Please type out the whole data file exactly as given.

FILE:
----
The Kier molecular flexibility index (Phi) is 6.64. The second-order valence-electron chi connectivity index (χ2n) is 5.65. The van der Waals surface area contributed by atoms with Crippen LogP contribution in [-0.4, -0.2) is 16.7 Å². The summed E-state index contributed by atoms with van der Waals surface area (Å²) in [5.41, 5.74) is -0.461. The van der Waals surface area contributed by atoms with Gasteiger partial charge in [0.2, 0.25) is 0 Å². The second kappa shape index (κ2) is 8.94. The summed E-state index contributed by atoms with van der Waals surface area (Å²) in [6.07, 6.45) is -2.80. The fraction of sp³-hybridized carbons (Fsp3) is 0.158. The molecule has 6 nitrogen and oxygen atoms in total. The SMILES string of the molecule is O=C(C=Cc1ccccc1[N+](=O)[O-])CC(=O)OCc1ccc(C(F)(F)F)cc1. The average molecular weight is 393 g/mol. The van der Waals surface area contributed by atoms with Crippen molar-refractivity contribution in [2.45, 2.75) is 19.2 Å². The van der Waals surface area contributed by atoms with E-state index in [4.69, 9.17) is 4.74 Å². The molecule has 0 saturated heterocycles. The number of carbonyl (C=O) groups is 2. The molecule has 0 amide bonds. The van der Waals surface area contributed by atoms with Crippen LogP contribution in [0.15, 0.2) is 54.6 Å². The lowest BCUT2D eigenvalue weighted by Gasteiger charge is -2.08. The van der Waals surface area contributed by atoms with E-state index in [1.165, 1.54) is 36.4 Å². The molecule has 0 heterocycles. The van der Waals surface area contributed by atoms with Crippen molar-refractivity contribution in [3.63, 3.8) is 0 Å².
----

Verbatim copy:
The Kier molecular flexibility index (Phi) is 6.64. The second-order valence-electron chi connectivity index (χ2n) is 5.65. The van der Waals surface area contributed by atoms with Crippen LogP contribution in [-0.4, -0.2) is 16.7 Å². The summed E-state index contributed by atoms with van der Waals surface area (Å²) in [5.41, 5.74) is -0.461. The van der Waals surface area contributed by atoms with Gasteiger partial charge in [0.2, 0.25) is 0 Å². The second kappa shape index (κ2) is 8.94. The summed E-state index contributed by atoms with van der Waals surface area (Å²) in [6.07, 6.45) is -2.80. The fraction of sp³-hybridized carbons (Fsp3) is 0.158. The molecule has 6 nitrogen and oxygen atoms in total. The SMILES string of the molecule is O=C(C=Cc1ccccc1[N+](=O)[O-])CC(=O)OCc1ccc(C(F)(F)F)cc1. The average molecular weight is 393 g/mol. The van der Waals surface area contributed by atoms with Crippen molar-refractivity contribution in [2.45, 2.75) is 19.2 Å². The van der Waals surface area contributed by atoms with E-state index in [4.69, 9.17) is 4.74 Å². The molecule has 0 saturated heterocycles. The number of carbonyl (C=O) groups is 2. The molecule has 0 amide bonds. The van der Waals surface area contributed by atoms with Crippen LogP contribution in [0.15, 0.2) is 54.6 Å². The lowest BCUT2D eigenvalue weighted by Gasteiger charge is -2.08. The van der Waals surface area contributed by atoms with E-state index in [1.165, 1.54) is 36.4 Å². The molecule has 0 heterocycles. The van der Waals surface area contributed by atoms with Crippen molar-refractivity contribution in [3.63, 3.8) is 0 Å².